Impossible Addresses

Day 10 – Chiang Mai – Friday March 11th 2011

Our plan was so simple:

  • Have breakfast
  • Check out of the Winner Inn
  • Check into new place
  • Spend the afternoon visiting temples

The reality was far from simple. I’m not sure if I’ve mentioned how complicated addresses can be in Thailand. We were within 50 feet of our new guesthouse and still couldn’t find the place. Even a Tuk-Tuk driver took us half way across town without finding the place.

In the end, we set up a base camp at De Naga, a Hotel and restaurant. Nic and Chick waited with our bags and Frank and I went off to find the place. After about 2 hours, tucked down a narrow side street we found it. There were two almost identically named roads.

We went back to the girls and took our bags round to get checked in. We still had time to tour some temples and ended up in a public park at the bottom corner of Chiang Mai. The park was busy with people practicing juggling, tightrope walking and playing games on the grass.

That night we walked to the night bazaar for some food and ended up eating from a strange food court where you exchange money for tokens, then tokens for food. The food was pretty average but the walk back afterwards was an eye opener. We saw countless old fat white men chatting up Thai women in sleazy bars. Some real desperate stuff. As we were in couples we didn’t get much hassle from the girls in the bars but we saw single guys get pounced on as they walked past.

I nipped in to a 7-11 for a Coca-Cola slushy on the way back. My favourite refreshment in Thailand aside from Chang beer, and only 35p!

Elephant Nature Park – Chiang Mai

Day 11 – Chiang Mai – Saturday March 12th 2011

Today we booked a day at Elephant Nature Park. We wanted to repay our debts to the abused Thai elephants after witnessing their poor treatment first hand. We wanted to help and see the work that is being done to put things right.

We were collected early from our guesthouse and driven North. During the journey to Elephant Nature Park we were shown a DVD to explain the about the foundation, and about their founder Lek. Since logging was banned in Thailand there are redundant elephants that can be costly for their owners to keep. One way they make ends meet is by using the elephants for tourism. The badly treated elephants are rescued and taken care of at the park.

We arrived at the immaculate camp which had a massive barn full of fruit to feed the huge beasts. The elephants are allowed to roam free on the land without chains, and are followed by their individual mahouts (trainers). The park is against any sticks or hooks as discipline, instead preferring to use food as a training tool. Even the troublesome elephants are not chained up, instead they tie a bell round its neck, so everyone knows when trouble is coming.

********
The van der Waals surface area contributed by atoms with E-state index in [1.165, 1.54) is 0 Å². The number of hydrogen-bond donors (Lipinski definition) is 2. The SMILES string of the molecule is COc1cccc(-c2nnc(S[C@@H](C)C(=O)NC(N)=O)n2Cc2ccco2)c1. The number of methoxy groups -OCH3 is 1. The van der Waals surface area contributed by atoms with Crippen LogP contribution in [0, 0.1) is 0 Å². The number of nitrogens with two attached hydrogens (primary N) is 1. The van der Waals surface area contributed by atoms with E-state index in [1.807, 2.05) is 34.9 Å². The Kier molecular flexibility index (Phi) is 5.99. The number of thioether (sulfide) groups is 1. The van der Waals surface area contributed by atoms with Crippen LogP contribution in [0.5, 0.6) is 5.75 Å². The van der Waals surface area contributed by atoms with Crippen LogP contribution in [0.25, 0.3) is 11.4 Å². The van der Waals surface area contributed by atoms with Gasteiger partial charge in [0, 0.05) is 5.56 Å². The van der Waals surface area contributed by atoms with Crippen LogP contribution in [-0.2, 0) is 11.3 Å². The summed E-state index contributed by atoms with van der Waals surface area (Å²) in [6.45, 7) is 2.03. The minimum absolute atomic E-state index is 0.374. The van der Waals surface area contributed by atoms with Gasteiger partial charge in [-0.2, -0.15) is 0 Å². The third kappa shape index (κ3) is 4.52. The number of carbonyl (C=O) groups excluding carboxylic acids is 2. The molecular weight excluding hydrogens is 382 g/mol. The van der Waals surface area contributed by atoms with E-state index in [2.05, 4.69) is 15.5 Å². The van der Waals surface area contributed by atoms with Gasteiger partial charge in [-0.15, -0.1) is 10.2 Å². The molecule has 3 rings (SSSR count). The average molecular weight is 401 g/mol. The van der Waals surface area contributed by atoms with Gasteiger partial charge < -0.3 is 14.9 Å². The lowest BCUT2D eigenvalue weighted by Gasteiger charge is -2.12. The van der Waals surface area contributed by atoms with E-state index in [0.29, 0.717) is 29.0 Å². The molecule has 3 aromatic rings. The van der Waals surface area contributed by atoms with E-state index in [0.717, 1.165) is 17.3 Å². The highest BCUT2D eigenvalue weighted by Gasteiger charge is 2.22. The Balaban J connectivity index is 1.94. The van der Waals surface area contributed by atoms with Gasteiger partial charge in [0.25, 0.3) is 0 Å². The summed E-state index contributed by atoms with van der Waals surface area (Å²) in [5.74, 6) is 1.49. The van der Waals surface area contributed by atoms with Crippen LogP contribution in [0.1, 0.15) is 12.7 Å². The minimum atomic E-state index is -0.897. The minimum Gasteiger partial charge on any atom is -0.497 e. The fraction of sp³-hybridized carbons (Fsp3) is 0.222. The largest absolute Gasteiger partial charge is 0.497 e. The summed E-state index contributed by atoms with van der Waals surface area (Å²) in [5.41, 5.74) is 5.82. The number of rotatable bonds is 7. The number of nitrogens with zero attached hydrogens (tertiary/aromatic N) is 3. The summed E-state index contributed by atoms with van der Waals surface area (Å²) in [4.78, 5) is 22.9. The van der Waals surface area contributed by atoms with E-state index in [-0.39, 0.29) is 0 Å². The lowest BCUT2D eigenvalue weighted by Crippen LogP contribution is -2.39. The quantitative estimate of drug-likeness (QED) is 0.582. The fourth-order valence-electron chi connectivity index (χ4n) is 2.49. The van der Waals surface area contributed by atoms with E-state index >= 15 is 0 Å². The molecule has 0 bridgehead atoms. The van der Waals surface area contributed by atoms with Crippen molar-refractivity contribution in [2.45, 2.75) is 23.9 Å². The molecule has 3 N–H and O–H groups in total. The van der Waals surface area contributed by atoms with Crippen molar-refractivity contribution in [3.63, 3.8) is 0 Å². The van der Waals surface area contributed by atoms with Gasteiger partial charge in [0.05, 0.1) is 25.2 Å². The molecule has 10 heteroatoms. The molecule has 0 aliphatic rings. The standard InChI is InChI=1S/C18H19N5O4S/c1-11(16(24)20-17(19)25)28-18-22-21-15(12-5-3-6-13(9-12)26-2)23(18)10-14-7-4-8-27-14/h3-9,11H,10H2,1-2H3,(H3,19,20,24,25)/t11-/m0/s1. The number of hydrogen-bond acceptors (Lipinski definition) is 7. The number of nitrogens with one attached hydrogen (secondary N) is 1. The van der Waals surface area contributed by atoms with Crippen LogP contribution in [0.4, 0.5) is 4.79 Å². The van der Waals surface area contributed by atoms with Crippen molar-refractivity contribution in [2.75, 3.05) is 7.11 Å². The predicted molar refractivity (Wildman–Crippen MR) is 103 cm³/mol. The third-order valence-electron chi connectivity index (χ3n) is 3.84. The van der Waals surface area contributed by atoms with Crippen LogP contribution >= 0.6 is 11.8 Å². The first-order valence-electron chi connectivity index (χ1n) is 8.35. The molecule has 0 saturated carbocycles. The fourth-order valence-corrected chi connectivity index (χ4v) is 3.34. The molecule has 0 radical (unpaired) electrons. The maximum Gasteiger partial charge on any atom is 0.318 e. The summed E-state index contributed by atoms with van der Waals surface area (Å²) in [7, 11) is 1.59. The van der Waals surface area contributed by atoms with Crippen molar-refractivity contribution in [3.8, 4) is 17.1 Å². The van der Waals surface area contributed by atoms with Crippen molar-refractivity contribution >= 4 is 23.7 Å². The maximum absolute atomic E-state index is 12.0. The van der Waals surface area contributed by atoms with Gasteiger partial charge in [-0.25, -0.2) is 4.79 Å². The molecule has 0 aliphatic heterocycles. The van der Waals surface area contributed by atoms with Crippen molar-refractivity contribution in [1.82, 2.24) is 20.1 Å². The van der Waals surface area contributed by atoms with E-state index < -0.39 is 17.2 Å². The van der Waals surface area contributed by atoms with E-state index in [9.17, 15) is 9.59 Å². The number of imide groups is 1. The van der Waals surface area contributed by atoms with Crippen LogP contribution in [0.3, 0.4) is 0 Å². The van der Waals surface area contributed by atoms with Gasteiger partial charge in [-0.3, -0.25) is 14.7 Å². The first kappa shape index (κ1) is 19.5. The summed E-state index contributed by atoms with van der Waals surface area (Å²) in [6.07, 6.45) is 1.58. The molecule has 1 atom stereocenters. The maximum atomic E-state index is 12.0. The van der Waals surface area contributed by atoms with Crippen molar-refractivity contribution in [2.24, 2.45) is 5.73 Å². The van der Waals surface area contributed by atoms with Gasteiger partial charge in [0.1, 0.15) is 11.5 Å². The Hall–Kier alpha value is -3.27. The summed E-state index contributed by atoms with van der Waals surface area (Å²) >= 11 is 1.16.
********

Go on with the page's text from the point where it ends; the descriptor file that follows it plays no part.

This is true of a couple of the younger male elephants, which came to the park without first being domesticated (I think one of them may have been born at the park). They are much more of a challenge to train, but eventually the park aims to release elephants into the wild anyway. It would not be possible at the moment, as the elephants would be taken back into the tourism trade, due to weak laws, and the value of the elephants.

Abused elephants.

One of the elephants at the park could hardly walk as it had been chained up and used for breeding. It had broken hips and needed constant veterinary care.

Another elephant had a piece of its leg missing after a landline accident near the Burmese border. It happened over ten years ago, but still requires constant medical attention.

Feed the elephants.

We were able to feed the elephants from a raised platform, and then wash them down with buckets of water in the river.

After a massive buffet lunch we signed a petition against the use of elephants begging on the streets. The foundation does support people that use their previously domesticated elephants for tourism, but wants to make sure their welfare is being looked after, and that more elephants are not being brutally broken in to use to make money.

Elephant Nature Park was a fantastic place, and it is great to see a Thai woman making a stand against the poor treatment of these elephants. Lek has dedicated her life to helping these elephants and it clearly shows in the park.

Japan earthquake

Today we received panicked messages from our families after seeing news of the awful earthquake in Japan. We have been totally unaffected by it, but will need to keep an eye the situation for our next flights.

Thai Cooking – Chiang Mai

Day 12 – Chiang Mai – Sunday March 13th 2011

Thai Cooking Chiang Mai
Thai Cooking Chiang Mai

In the morning we booked a bus for tomorrow morning to take us North to Pai. We had heard about the place via the backpacker grapevine and it sounded like a relaxed small town. The minibus was only £3.60 each for the 4 hour trip.

We had booked a cooking course at the same office as Elephant Nature Park, so knew it would be good.